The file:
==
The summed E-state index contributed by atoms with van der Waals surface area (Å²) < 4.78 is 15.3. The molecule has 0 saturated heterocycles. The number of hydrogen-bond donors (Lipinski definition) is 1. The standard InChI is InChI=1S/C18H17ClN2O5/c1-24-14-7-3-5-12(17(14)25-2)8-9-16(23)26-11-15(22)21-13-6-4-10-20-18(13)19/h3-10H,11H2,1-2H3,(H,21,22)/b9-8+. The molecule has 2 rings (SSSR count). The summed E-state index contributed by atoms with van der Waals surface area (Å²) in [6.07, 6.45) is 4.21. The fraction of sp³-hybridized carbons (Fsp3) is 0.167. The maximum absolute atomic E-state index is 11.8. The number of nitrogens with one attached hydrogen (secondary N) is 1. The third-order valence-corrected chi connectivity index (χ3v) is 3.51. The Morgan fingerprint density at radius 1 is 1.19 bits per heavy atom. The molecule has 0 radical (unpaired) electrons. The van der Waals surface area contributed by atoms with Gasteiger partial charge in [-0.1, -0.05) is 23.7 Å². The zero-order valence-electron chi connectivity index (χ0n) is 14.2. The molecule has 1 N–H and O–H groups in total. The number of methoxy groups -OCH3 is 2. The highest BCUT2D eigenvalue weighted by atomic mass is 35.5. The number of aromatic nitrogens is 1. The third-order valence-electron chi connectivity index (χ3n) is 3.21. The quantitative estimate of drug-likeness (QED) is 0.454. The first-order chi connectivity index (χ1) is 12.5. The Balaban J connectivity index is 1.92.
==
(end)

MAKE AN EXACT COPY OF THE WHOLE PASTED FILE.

The summed E-state index contributed by atoms with van der Waals surface area (Å²) < 4.78 is 15.3. The molecule has 0 saturated heterocycles. The number of hydrogen-bond donors (Lipinski definition) is 1. The standard InChI is InChI=1S/C18H17ClN2O5/c1-24-14-7-3-5-12(17(14)25-2)8-9-16(23)26-11-15(22)21-13-6-4-10-20-18(13)19/h3-10H,11H2,1-2H3,(H,21,22)/b9-8+. The molecule has 2 rings (SSSR count). The summed E-state index contributed by atoms with van der Waals surface area (Å²) in [6.07, 6.45) is 4.21. The fraction of sp³-hybridized carbons (Fsp3) is 0.167. The maximum absolute atomic E-state index is 11.8. The number of nitrogens with one attached hydrogen (secondary N) is 1. The third-order valence-corrected chi connectivity index (χ3v) is 3.51. The Morgan fingerprint density at radius 1 is 1.19 bits per heavy atom. The molecule has 0 radical (unpaired) electrons. The van der Waals surface area contributed by atoms with Gasteiger partial charge in [-0.1, -0.05) is 23.7 Å². The zero-order valence-electron chi connectivity index (χ0n) is 14.2. The molecule has 1 N–H and O–H groups in total. The number of methoxy groups -OCH3 is 2. The highest BCUT2D eigenvalue weighted by atomic mass is 35.5. The number of aromatic nitrogens is 1. The third-order valence-electron chi connectivity index (χ3n) is 3.21. The quantitative estimate of drug-likeness (QED) is 0.454. The first-order chi connectivity index (χ1) is 12.5. The Balaban J connectivity index is 1.92.